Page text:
The Archival Field Fellowship is a pilot program from the Roving Archivist Program debuted in October 2019. This new offering increases hands-on assistance to Massachusetts repositories and provides emerging archivists with professional experience and mentorship. In 2019-2020, six institutions representing a diverse cross-section of archival repositories are hosting field fellows. As the fellowships are completed, field fellows share reflections and insights about their site experience on the MA SHRAB blog. This program is funded through support from the National Historical Publications and Records Commission. This is the first post in a six part series.
Author: Deanna Parsi
For my SHRAB Field Fellowship project, I was assigned to the Museum of African American History (MAAH). The Museum’s archives are located at Fortress, which, disappointingly for this gothic novel reader, does not remotely resemble the soaring castle battlement the name suggests. However, the Museum’s archives have been newly reorganized, supplies had been ordered, and all was ready for this novice archivist to do her thing.
The collection I worked on became the “Nantucket: Rock of Changes” Documentary Records, 1901-2003 (bulk 1993-1999). Nantucket: Rock of Changes (NROC) was a television documentary, created in a partnership between MAAH and WGBH in Boston. Produced by Harlan Reiniger, the original film was entitled Rock of Changes: Race, Faith and Freedom on Nantucket, and was broadcast on Massachusetts public television in 1998. A slightly revised version aired in other markets in 2000-2001 under the title Nantucket: Rock of Changes.
The film tells the story of the 19th century African American whaling community on Nantucket and its role in bringing about the nation’s first equal education law in 1845. It features two sites owned by MAAH. The African Meeting House on Nantucket, which is on the National Register of Historic Places, served Nantucket’s African American community as a school, a church, a meeting house, and a community gathering place. The Boston-Higginbotham House was the home of Absalom Boston, an African American mariner, who played a critical role in the integration of Nantucket’s schools. The Museum helped produce the film, in part, to increase awareness of the African Meeting House on Nantucket and to help raise funds for the restoration of the building and the development of a permanent exhibit on the site.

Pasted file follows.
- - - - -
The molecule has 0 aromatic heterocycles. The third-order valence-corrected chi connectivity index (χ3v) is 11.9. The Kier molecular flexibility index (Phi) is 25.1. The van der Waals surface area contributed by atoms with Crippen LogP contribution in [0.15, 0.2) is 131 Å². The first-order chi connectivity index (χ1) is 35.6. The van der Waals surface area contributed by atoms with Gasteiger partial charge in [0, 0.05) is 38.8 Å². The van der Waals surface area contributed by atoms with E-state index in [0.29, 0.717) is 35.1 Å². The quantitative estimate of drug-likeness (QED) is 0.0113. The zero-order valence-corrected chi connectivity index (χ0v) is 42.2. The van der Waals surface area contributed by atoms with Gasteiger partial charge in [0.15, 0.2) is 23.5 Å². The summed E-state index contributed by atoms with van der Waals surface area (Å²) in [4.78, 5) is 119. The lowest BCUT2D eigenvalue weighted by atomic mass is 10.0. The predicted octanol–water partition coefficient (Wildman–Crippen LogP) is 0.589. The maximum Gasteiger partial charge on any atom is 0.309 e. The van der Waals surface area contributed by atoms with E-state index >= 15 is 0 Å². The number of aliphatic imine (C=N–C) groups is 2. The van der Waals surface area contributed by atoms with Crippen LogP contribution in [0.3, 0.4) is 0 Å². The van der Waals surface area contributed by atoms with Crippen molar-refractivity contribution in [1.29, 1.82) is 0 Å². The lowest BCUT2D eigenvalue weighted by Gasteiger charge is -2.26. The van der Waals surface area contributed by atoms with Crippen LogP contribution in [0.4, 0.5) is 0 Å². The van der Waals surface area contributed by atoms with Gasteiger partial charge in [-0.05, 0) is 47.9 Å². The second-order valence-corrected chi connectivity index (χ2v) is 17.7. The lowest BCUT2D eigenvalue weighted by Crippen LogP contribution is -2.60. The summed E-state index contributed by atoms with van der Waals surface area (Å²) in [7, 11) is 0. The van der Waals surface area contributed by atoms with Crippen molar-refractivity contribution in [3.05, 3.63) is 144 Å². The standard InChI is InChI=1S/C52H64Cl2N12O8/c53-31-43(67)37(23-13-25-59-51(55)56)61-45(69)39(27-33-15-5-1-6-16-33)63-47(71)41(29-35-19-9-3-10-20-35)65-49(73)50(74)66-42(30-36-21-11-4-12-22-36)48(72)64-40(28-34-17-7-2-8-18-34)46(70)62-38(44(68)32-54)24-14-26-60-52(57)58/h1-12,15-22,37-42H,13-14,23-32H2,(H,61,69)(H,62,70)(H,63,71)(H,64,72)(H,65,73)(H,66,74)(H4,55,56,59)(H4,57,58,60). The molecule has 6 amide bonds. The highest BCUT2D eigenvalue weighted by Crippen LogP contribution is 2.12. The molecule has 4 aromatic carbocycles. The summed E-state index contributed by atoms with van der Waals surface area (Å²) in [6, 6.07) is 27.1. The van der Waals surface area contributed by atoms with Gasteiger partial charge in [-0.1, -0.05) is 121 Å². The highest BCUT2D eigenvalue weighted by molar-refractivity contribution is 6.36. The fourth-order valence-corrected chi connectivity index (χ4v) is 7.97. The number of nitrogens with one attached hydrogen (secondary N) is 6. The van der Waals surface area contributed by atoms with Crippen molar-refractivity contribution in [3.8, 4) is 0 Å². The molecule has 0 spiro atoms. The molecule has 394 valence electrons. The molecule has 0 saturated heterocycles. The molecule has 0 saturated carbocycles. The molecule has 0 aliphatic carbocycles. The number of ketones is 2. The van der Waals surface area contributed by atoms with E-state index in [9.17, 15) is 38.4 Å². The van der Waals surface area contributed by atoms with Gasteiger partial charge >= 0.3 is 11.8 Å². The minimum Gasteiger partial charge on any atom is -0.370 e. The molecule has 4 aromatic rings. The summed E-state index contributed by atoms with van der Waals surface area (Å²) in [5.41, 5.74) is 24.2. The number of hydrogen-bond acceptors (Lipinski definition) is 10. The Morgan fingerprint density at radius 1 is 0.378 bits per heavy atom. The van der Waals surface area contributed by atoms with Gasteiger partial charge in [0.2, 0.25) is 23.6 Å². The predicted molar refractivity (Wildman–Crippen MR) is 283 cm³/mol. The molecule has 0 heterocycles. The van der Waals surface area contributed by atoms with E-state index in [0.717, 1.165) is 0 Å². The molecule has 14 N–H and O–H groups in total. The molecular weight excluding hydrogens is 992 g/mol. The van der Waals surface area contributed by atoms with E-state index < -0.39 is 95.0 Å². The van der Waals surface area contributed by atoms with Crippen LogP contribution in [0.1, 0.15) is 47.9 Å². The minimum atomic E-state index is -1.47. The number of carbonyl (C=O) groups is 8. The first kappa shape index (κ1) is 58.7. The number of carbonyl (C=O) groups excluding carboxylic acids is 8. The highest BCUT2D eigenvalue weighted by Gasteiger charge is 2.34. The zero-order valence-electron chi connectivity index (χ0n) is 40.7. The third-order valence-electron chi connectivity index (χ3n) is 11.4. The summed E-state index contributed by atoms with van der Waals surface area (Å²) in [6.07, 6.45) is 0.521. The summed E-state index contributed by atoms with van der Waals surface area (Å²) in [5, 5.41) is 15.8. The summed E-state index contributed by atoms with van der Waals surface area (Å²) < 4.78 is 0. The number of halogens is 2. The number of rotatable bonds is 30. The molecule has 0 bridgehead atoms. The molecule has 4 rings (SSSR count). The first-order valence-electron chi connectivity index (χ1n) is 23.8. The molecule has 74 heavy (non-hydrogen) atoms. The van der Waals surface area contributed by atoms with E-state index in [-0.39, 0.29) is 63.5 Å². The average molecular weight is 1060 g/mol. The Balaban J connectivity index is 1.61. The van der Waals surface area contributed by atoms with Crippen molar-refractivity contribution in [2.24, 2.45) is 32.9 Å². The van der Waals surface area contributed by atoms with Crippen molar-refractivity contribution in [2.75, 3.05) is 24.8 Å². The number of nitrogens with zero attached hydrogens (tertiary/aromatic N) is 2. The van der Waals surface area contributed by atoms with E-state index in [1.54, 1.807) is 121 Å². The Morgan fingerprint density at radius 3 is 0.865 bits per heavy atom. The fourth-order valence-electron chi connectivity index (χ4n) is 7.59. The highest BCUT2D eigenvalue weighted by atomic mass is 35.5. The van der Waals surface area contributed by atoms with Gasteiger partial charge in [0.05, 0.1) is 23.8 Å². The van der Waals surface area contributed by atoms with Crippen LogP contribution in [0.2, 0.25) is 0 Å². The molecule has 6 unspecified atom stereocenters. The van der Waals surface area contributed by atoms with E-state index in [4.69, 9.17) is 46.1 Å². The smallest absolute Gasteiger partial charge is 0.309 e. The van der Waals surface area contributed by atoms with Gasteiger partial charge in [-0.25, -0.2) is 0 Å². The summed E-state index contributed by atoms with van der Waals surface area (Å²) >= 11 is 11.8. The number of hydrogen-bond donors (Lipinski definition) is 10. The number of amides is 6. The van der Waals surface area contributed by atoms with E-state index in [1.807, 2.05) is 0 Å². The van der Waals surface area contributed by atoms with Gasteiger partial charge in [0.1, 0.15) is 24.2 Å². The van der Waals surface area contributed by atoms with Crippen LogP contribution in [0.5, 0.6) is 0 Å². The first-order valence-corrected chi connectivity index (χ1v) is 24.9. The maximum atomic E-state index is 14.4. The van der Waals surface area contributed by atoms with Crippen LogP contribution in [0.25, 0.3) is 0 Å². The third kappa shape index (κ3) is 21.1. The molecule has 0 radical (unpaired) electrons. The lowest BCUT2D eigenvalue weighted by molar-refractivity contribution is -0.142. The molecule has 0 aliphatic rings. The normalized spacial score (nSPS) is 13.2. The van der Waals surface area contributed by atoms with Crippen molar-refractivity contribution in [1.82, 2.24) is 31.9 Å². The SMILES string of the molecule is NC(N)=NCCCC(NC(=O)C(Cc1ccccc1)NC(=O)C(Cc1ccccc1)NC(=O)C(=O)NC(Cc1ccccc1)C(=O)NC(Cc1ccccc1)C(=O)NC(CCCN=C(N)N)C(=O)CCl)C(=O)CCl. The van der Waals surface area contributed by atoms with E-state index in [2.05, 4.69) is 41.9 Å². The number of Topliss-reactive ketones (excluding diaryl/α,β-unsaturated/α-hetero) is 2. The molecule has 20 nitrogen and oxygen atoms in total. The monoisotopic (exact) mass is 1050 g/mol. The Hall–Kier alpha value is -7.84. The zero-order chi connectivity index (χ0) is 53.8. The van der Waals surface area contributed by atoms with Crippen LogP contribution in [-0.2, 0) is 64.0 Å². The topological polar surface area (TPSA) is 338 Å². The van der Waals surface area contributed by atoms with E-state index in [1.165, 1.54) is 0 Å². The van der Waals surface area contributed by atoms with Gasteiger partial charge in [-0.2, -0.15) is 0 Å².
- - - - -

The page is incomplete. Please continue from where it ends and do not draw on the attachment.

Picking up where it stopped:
The NROC records include a wide range of documents and 126 pieces of outdated multimedia. For me, one of the most interesting parts of the collection is the twenty-six interviews that were conducted for the film. Among the interviewees are historians, Nantucket residents, local volunteers, and Museum employees. Topics discussed relate to Nantucket and include the anti-slavery movement, Frederick Douglass, the African American community, the African Meeting House, school integration, the 19th century whaling industry, and general Nantucket and Massachusetts history.
I only know these interviews are interesting, however, because transcripts were created. The media used for the interviews themselves (Betacam and DVCam tapes) is obsolete and MAAH does not have the equipment to view them. In fact, MAAH does not even have a digitized version of the film, just a VHS copy. This situation is not unusual and illustrates the challenge that many small repositories with multimedia in their collections face – how to preserve that content over time.
As I mentioned, the interview transcripts are in the collection, so the content can be preserved, even if not in its original form. I was also able to match the transcripts to their corresponding tapes and release forms. As for the interviews themselves, though, there are preservation threats to consider if the Museum wants to provide access to the content as it was created, such as physical degradation of the media, format obsolescence, and aging (and increasingly unavailable) technology.
What will MAAH do? As with all small repositories, it will come down to resources. The first step was understanding the content contained in this collection. From there, they can prioritize based on a few key questions. What content is of long-term value to the Museum? What content matches their collection policy? What content might be of interest to prospective users? After a selection is made, they will decide how best to migrate the content to a current medium, how to fund the project, and then make plans for maintenance over time. In order to preserve the voices of the past, it is important for archives and museums to be aware of the digital preservation tools available and use them to maximize the chances that our digital objects will outlast us.
I sincerely enjoyed my time working on this project – I added to my archival experience, helped MAAH enable access to one of their collections, and learned something about Massachusetts history in the process. I hope to one day watch a digitized version of Nantucket: Rock of Changes. Many thanks to the good folks at the Museum of African American History and to the Massachusetts State Historical Records Advisory Board for this Field Fellowship opportunity!